Creating Historic Districts

For more than 40 years, PEC has worked to create historic districts across its nine-county service area in an effort to bring communities together to think about the long-term protection of their unique cultural, historic and natural assets. National Register-listed historic districts recognize and honor significant cultural landscapes and the natural features, historic buildings and structures that they encompass.

On this page: What is a Historic District?; Current Historic Districts In Progress; Benefits of Historic Districts; Virginia’s Main Street Program; How Does Listing Affect My Property Rights?; Historic Zoning Overlay Districts; Nomination Process.

What is a Historic District?

A historic district is a geographical area recognized for its historical significance by formal listing on the Virginia Landmarks Register and the National Register of Historic Places. A historic district may be a village, a neighborhood of a town or city, a battlefield or a rural landscape. Listing an area as a Historic District is only an honorary designation, but has real benefits in educating communities about their unique cultural, historic and natural assets. This education often leads to a greater effort to preserve that history for future generations.

Davis St in Culpeper with cars and old buildings.
A view west on Davis Street within the National Register-listed Culpeper Historic District, in the Town of Culpeper, Virginia. Credit: Sophia Chapin/PEC

The documentation for a historic district provides a record of what currently exists, a snapshot in time of the structures in the district. Should any be lost over time to fire, neglect or the bulldozer, the record is there. A further benefit is the documentation of not just the “grand” buildings, like manor houses, but also the barns, enslaved peoples and tenant quarters, churches, and smoke houses. These are all part of the rich tapestry of history, and historic district documentation calls attention to the lives of both ordinary and extraordinary prior inhabitants.

Current Historic Districts in Progress

Benefits of Historic Districts

There are a number of benefits associated with the creation of a historic district. First, landowners of properties within a listed historic district can use historic preservation as a qualifying purpose under IRS regulations when taking a charitable deduction for a conservation easement. Second, the process of creating a historic district is a powerful place-making tool, which educates residents and landowners within the proposed district about the history of their property, leading them to develop a better understanding of its significance and a deeper pride in their property. Third, Virginia Code requires the State Corporation Commissions (SCC) to minimize impacts to historic districts when siting transmission lines.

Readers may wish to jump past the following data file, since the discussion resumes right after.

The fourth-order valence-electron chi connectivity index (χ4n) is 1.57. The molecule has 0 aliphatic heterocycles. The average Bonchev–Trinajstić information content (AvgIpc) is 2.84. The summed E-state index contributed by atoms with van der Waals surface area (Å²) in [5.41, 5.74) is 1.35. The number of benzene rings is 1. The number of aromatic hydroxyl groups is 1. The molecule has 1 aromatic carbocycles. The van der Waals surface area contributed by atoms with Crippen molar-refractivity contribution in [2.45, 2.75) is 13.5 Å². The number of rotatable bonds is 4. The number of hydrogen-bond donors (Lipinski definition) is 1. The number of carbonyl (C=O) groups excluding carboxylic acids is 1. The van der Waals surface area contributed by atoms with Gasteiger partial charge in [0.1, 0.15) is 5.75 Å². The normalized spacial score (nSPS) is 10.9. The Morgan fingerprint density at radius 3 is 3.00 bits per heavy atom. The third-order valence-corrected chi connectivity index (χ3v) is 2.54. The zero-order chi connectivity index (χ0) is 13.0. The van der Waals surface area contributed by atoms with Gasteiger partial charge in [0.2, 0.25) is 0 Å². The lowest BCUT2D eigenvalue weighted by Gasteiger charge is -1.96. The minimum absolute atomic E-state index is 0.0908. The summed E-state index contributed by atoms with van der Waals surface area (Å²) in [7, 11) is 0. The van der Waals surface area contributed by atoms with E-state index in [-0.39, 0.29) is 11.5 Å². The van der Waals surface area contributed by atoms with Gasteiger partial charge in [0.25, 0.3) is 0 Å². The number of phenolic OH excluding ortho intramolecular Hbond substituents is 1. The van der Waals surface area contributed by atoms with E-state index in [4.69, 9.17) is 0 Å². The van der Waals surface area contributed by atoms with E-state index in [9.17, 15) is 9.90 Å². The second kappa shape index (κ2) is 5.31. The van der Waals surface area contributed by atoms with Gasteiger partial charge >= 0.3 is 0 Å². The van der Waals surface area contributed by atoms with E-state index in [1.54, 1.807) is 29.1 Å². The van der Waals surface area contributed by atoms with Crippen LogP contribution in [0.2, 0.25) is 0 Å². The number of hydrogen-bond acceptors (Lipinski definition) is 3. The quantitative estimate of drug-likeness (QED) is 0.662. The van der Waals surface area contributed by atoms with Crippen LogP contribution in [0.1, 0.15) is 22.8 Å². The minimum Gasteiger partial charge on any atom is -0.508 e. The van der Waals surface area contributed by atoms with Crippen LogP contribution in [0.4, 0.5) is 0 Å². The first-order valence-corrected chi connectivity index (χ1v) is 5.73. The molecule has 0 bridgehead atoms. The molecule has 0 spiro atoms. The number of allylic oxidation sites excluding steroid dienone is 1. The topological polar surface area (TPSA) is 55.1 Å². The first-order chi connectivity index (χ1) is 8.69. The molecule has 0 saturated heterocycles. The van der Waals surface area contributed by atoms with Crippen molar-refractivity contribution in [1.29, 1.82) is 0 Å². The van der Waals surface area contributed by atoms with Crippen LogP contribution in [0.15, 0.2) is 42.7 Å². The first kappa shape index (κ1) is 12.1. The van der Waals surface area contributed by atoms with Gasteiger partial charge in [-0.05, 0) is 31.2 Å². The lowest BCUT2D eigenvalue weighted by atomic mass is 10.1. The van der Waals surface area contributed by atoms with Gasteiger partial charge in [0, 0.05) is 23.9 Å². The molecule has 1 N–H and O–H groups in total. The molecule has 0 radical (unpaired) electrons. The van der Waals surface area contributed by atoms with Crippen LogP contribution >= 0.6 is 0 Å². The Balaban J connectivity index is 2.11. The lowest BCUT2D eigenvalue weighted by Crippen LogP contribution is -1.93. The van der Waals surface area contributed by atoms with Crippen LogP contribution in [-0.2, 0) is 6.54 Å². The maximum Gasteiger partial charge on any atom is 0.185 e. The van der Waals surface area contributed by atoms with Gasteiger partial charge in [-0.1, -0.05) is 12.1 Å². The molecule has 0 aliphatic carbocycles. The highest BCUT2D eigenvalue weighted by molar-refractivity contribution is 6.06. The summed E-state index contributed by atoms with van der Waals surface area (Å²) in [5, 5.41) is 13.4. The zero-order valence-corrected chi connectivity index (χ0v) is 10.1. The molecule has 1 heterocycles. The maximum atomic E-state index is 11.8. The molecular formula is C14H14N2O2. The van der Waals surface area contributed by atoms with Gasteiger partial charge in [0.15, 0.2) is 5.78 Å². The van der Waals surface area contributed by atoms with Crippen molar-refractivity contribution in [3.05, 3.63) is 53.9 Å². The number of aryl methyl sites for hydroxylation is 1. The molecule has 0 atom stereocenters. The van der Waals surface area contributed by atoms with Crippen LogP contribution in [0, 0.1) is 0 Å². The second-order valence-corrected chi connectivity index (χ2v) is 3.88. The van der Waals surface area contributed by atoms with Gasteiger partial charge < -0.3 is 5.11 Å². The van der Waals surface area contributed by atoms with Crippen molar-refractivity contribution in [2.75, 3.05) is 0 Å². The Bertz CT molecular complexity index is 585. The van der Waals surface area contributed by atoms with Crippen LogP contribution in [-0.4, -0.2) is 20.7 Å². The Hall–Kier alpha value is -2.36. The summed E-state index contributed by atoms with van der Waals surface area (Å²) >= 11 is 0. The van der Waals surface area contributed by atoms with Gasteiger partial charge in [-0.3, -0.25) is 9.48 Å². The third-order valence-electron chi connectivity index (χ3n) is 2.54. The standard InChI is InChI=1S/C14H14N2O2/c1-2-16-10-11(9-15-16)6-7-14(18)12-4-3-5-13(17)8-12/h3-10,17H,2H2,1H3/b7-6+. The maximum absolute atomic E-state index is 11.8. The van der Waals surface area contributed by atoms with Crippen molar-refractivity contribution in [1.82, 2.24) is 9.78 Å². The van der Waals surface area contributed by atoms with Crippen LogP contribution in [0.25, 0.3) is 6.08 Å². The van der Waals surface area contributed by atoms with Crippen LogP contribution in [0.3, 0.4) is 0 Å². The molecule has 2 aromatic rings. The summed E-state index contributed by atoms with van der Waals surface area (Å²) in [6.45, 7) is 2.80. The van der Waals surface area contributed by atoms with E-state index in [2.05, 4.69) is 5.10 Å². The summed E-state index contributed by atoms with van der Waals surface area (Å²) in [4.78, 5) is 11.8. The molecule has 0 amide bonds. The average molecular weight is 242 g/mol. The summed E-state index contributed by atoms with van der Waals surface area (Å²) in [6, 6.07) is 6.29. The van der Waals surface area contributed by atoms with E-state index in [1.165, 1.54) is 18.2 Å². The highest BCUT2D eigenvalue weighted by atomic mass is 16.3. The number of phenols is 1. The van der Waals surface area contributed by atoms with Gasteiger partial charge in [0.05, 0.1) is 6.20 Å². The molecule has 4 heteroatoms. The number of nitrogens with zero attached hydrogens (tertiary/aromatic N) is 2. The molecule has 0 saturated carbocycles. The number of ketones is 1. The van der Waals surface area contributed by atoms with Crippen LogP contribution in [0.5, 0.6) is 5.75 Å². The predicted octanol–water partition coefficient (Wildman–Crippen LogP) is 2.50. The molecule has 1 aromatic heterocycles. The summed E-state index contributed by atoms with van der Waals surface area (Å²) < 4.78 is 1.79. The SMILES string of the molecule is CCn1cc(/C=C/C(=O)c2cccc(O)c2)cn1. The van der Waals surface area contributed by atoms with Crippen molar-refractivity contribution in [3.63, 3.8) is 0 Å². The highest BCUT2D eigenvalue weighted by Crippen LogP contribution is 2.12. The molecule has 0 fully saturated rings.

A little cabin farm house.
A historic structure in Southwest Mountains Rural Historic District. Credit: Hugh Kenny/PEC

Designation on the National Register of Historic Places provides additional protection from certain federal actions for buildings or landscapes in the district (see Section 106), as well as the possibility of tax credits for major building renovations. Although any historic designation requires time-consuming research and documentation of the area and its structures—which may be costly if an architectural historian is employed—the end result is a broader appreciation of historic resources within the community. Historic districts can stimulate communities to think about their past, their future, and the long-term protection of their resources. 

Historic districts also provide opportunities for heritage tourism and place-based economic development through the protection of unique resources such as cultural heritage and traditions, historic structure, natural and scenic resources, and landscapes. Preserving historic resources results in significant economic benefits for local communities as historic sites draw tourists, historic restoration projects create jobs, and traditional downtowns become thriving business districts. For instance:

  • The Preservation Alliance of Virginia has found that a quarter of all Virginia visitors stop at Civil War sites.
  • The Civil War Preservation Trust has found that Civil War tourists stay 1-2 days longer than other kinds of tourists.
  • The Virginia Department of Historic Resources has found that over 15 years, the rehabilitation of historic properties created over 12,000 jobs, which increased household incomes by $275 million.
  • The Virginia Main Street Program reports that, since 1985 the program has led to almost 10,000 new jobs, with 3,500 businesses created, retained or expanded.

Virginia’s Main Street Program